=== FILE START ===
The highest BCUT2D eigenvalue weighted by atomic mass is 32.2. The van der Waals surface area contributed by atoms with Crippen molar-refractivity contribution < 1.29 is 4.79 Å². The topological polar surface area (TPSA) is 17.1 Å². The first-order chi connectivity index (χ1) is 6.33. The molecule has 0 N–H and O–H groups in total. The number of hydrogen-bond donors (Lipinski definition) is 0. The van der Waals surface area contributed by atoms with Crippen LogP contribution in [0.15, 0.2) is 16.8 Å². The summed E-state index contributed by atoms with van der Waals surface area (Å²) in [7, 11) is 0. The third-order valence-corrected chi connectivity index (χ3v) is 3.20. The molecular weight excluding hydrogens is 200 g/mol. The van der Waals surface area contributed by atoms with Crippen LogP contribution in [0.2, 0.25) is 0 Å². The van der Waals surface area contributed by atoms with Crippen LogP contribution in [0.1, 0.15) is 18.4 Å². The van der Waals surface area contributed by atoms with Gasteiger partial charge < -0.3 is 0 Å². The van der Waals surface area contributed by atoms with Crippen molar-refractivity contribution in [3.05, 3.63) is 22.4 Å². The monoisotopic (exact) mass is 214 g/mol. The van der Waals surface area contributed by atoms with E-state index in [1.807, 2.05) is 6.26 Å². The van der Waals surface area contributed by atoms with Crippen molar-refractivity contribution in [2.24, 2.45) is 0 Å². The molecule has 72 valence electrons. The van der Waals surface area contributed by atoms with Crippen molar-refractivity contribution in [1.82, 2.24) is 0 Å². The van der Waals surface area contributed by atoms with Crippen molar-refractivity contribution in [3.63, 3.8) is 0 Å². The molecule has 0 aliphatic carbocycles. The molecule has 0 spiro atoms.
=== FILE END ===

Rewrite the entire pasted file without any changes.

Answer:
The highest BCUT2D eigenvalue weighted by atomic mass is 32.2. The van der Waals surface area contributed by atoms with Crippen molar-refractivity contribution < 1.29 is 4.79 Å². The topological polar surface area (TPSA) is 17.1 Å². The first-order chi connectivity index (χ1) is 6.33. The molecule has 0 N–H and O–H groups in total. The number of hydrogen-bond donors (Lipinski definition) is 0. The van der Waals surface area contributed by atoms with Crippen LogP contribution in [0.15, 0.2) is 16.8 Å². The summed E-state index contributed by atoms with van der Waals surface area (Å²) in [7, 11) is 0. The third-order valence-corrected chi connectivity index (χ3v) is 3.20. The molecular weight excluding hydrogens is 200 g/mol. The van der Waals surface area contributed by atoms with Crippen LogP contribution in [0.2, 0.25) is 0 Å². The van der Waals surface area contributed by atoms with Crippen LogP contribution in [0.1, 0.15) is 18.4 Å². The van der Waals surface area contributed by atoms with Gasteiger partial charge < -0.3 is 0 Å². The van der Waals surface area contributed by atoms with Crippen molar-refractivity contribution in [3.05, 3.63) is 22.4 Å². The monoisotopic (exact) mass is 214 g/mol. The van der Waals surface area contributed by atoms with E-state index in [1.807, 2.05) is 6.26 Å². The van der Waals surface area contributed by atoms with Crippen molar-refractivity contribution in [2.24, 2.45) is 0 Å². The molecule has 72 valence electrons. The van der Waals surface area contributed by atoms with Crippen molar-refractivity contribution in [1.82, 2.24) is 0 Å². The van der Waals surface area contributed by atoms with Crippen molar-refractivity contribution in [3.63, 3.8) is 0 Å². The molecule has 0 aliphatic carbocycles. The molecule has 0 spiro atoms.